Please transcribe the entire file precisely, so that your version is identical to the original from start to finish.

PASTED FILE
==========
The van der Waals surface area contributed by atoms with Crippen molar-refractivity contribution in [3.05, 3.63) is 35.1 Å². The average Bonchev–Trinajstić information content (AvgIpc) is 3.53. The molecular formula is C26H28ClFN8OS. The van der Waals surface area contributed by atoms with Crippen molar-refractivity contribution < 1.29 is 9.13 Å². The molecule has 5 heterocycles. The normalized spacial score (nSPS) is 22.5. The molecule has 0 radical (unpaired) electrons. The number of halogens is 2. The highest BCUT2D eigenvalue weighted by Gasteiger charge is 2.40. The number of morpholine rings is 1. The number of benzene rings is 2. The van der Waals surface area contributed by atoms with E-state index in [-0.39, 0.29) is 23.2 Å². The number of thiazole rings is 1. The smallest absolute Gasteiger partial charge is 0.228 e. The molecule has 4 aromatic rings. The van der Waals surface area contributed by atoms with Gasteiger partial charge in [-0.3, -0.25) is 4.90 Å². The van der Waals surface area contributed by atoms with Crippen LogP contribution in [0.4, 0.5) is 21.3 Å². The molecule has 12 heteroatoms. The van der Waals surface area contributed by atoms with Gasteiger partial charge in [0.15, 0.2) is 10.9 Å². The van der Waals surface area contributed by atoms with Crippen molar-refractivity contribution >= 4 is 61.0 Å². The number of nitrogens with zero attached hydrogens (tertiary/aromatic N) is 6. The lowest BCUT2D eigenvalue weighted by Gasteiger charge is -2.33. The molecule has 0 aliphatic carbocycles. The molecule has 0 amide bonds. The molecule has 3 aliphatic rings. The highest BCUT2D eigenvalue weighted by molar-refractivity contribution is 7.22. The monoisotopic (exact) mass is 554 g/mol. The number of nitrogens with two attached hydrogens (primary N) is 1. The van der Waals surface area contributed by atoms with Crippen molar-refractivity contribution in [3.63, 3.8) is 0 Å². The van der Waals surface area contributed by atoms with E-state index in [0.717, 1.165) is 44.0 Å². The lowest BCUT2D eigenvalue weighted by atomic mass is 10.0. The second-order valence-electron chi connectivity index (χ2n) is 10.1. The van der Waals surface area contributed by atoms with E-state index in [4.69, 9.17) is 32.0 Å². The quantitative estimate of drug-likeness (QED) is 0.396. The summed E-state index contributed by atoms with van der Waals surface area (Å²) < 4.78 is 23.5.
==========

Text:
The van der Waals surface area contributed by atoms with Crippen molar-refractivity contribution in [3.05, 3.63) is 35.1 Å². The average Bonchev–Trinajstić information content (AvgIpc) is 3.53. The molecular formula is C26H28ClFN8OS. The van der Waals surface area contributed by atoms with Crippen molar-refractivity contribution < 1.29 is 9.13 Å². The molecule has 5 heterocycles. The normalized spacial score (nSPS) is 22.5. The molecule has 0 radical (unpaired) electrons. The number of halogens is 2. The highest BCUT2D eigenvalue weighted by Gasteiger charge is 2.40. The number of morpholine rings is 1. The number of benzene rings is 2. The van der Waals surface area contributed by atoms with E-state index in [-0.39, 0.29) is 23.2 Å². The number of thiazole rings is 1. The smallest absolute Gasteiger partial charge is 0.228 e. The molecule has 4 aromatic rings. The van der Waals surface area contributed by atoms with Gasteiger partial charge in [-0.3, -0.25) is 4.90 Å². The van der Waals surface area contributed by atoms with Crippen LogP contribution in [0.4, 0.5) is 21.3 Å². The molecule has 12 heteroatoms. The van der Waals surface area contributed by atoms with Gasteiger partial charge in [0.15, 0.2) is 10.9 Å². The van der Waals surface area contributed by atoms with Crippen molar-refractivity contribution >= 4 is 61.0 Å². The number of nitrogens with zero attached hydrogens (tertiary/aromatic N) is 6. The lowest BCUT2D eigenvalue weighted by Gasteiger charge is -2.33. The molecule has 0 aliphatic carbocycles. The molecule has 0 amide bonds. The molecule has 3 aliphatic rings. The highest BCUT2D eigenvalue weighted by molar-refractivity contribution is 7.22. The monoisotopic (exact) mass is 554 g/mol. The number of nitrogens with two attached hydrogens (primary N) is 1. The van der Waals surface area contributed by atoms with Crippen molar-refractivity contribution in [3.63, 3.8) is 0 Å². The van der Waals surface area contributed by atoms with E-state index in [0.717, 1.165) is 44.0 Å². The lowest BCUT2D eigenvalue weighted by atomic mass is 10.0. The second-order valence-electron chi connectivity index (χ2n) is 10.1. The van der Waals surface area contributed by atoms with E-state index in [4.69, 9.17) is 32.0 Å². The quantitative estimate of drug-likeness (QED) is 0.396. The summed E-state index contributed by atoms with van der Waals surface area (Å²) < 4.78 is 23.5.